Mid-Ocean Ridges: Experiment
Seafloor Spreading Experiment with Cardboard Plates!
The global mid-ocean ridge is more than 60,000 kilometers long
and is topographic feature on the seafloor in every ocean basin.
Because the Earth is a sphere, the tectonic plates that make
up the surface of our planet are curved. When the plates spread
apart they are actually rotating around a pole, a place on the
Earth's surface which acts like a pivoting point for the curved
To visualize the process of the Earth's plates spreading here is
a simple exercise you can do at home or at school. All you need are
a pair of scissors, a piece of sturdy cardboard, a thumbtack and
1. Cut two pie-shaped pieces out of cardboard. These will be your
2. Overlap them along one of the long edges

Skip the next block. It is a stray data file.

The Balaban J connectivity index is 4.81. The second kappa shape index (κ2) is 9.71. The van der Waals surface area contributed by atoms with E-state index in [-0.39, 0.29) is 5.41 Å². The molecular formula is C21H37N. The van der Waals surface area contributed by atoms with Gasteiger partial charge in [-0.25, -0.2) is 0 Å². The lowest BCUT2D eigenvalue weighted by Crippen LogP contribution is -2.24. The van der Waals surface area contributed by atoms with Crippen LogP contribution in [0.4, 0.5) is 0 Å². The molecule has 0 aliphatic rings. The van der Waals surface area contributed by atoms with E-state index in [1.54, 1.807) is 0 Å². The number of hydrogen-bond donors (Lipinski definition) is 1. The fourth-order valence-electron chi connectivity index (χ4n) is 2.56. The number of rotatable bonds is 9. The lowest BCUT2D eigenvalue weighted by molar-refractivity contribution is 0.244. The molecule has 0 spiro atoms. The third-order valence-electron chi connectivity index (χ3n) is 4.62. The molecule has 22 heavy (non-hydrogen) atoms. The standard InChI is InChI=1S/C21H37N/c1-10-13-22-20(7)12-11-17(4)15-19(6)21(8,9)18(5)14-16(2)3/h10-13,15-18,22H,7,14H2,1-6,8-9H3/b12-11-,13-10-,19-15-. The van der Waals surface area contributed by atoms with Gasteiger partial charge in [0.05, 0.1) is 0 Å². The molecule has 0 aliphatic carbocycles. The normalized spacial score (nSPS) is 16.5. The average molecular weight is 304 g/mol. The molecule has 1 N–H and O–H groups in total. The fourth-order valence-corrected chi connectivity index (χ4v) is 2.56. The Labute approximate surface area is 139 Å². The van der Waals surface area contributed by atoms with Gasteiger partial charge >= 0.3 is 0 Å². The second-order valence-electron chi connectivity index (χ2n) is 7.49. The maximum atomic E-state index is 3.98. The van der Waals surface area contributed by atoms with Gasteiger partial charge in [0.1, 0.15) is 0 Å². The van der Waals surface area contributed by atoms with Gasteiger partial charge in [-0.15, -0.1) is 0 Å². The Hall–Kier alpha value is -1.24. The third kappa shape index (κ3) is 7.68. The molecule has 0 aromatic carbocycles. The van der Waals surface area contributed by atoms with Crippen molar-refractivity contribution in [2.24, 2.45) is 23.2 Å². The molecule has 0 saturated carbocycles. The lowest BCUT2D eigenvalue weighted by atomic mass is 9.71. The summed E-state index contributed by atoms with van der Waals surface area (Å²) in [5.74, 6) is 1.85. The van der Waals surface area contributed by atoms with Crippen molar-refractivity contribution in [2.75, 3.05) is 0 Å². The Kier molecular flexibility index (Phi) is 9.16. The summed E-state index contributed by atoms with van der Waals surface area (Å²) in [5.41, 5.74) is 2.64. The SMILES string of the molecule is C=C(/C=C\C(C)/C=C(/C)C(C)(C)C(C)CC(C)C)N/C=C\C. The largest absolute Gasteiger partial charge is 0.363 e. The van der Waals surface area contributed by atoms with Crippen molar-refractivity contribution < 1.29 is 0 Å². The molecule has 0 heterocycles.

and put a thumb-tack through the pointy ends of each plate. Label
one Plate A and one Plate B. Draw a line with a pencil or marker
along the overlapped edge.
Rotate one plate away from the other and draw another line over
the overlapped edge. Draw two straight lines between the two you
have already drawn, one close to the pivot point and the other
near the curved edge of the cardboard. One line will be much shorter
than the other.
You can see for yourself that when you swivel the plates apart, the
part of each plate closest to the swivel point moves the least, while
at the same time the end of the plate that is farthest away from
the swivel point moves the most.
The speed or velocity "V" of a plate (or anything for that
matter!) can be calculated by knowing how far the plate moves, and
dividing that number by the amount of time it took to move that distance.
The formula for this is an important one to know: V= D/T.
The experiment you just did with the cardboard tectonic plates allowed
you to prove that the velocity at which the Earth’s tectonic
plates separate at the mid-ocean ridge axis varies depending on where
you are in the world.
How do scientists find out the velocity or spreading rate between
different tectonic plates? Magnetics is the